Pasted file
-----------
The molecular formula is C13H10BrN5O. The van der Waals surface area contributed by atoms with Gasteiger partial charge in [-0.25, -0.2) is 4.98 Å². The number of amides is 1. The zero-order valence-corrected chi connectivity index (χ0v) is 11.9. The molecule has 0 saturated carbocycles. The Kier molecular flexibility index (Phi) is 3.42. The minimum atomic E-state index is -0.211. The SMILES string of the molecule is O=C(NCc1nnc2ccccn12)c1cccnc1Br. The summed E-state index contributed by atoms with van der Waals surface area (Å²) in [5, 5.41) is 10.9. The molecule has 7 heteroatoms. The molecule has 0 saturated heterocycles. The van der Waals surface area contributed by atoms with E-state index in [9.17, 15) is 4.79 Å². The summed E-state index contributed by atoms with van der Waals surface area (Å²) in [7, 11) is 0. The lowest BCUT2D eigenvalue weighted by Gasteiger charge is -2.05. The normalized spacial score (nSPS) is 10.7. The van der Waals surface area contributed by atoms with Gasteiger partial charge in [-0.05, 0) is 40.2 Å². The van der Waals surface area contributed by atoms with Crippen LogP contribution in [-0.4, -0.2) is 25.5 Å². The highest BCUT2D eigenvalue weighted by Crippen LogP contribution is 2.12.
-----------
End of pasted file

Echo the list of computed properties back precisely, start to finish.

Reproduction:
The molecular formula is C13H10BrN5O. The van der Waals surface area contributed by atoms with Gasteiger partial charge in [-0.25, -0.2) is 4.98 Å². The number of amides is 1. The zero-order valence-corrected chi connectivity index (χ0v) is 11.9. The molecule has 0 saturated carbocycles. The Kier molecular flexibility index (Phi) is 3.42. The minimum atomic E-state index is -0.211. The SMILES string of the molecule is O=C(NCc1nnc2ccccn12)c1cccnc1Br. The summed E-state index contributed by atoms with van der Waals surface area (Å²) in [5, 5.41) is 10.9. The molecule has 7 heteroatoms. The molecule has 0 saturated heterocycles. The van der Waals surface area contributed by atoms with E-state index in [9.17, 15) is 4.79 Å². The summed E-state index contributed by atoms with van der Waals surface area (Å²) in [7, 11) is 0. The lowest BCUT2D eigenvalue weighted by Gasteiger charge is -2.05. The normalized spacial score (nSPS) is 10.7. The van der Waals surface area contributed by atoms with Gasteiger partial charge in [-0.05, 0) is 40.2 Å². The van der Waals surface area contributed by atoms with Crippen LogP contribution in [-0.4, -0.2) is 25.5 Å². The highest BCUT2D eigenvalue weighted by Crippen LogP contribution is 2.12.